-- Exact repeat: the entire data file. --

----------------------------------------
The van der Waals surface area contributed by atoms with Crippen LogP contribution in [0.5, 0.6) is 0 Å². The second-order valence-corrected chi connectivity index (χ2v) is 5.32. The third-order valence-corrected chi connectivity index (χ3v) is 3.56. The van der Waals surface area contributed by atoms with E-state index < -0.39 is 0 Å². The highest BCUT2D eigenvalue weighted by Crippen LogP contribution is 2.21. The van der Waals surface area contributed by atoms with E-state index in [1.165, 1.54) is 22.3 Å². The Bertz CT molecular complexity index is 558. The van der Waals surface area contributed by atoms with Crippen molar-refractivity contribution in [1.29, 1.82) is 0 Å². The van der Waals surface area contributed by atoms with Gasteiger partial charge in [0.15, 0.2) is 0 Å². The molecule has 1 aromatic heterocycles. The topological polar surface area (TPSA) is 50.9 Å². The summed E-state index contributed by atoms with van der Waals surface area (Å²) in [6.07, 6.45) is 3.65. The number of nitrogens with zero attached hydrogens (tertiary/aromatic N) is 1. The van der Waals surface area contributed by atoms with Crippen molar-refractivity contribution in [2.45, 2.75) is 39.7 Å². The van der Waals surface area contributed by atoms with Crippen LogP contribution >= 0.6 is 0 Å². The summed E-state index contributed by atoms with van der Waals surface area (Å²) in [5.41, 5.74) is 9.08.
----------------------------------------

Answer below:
The van der Waals surface area contributed by atoms with Crippen LogP contribution in [0.5, 0.6) is 0 Å². The second-order valence-corrected chi connectivity index (χ2v) is 5.32. The third-order valence-corrected chi connectivity index (χ3v) is 3.56. The van der Waals surface area contributed by atoms with E-state index < -0.39 is 0 Å². The highest BCUT2D eigenvalue weighted by Crippen LogP contribution is 2.21. The van der Waals surface area contributed by atoms with E-state index in [1.165, 1.54) is 22.3 Å². The Bertz CT molecular complexity index is 558. The van der Waals surface area contributed by atoms with Crippen molar-refractivity contribution in [1.29, 1.82) is 0 Å². The van der Waals surface area contributed by atoms with Gasteiger partial charge in [0.15, 0.2) is 0 Å². The molecule has 1 aromatic heterocycles. The topological polar surface area (TPSA) is 50.9 Å². The summed E-state index contributed by atoms with van der Waals surface area (Å²) in [6.07, 6.45) is 3.65. The number of nitrogens with zero attached hydrogens (tertiary/aromatic N) is 1. The van der Waals surface area contributed by atoms with Crippen molar-refractivity contribution in [2.45, 2.75) is 39.7 Å². The van der Waals surface area contributed by atoms with Crippen LogP contribution >= 0.6 is 0 Å². The summed E-state index contributed by atoms with van der Waals surface area (Å²) in [5.41, 5.74) is 9.08.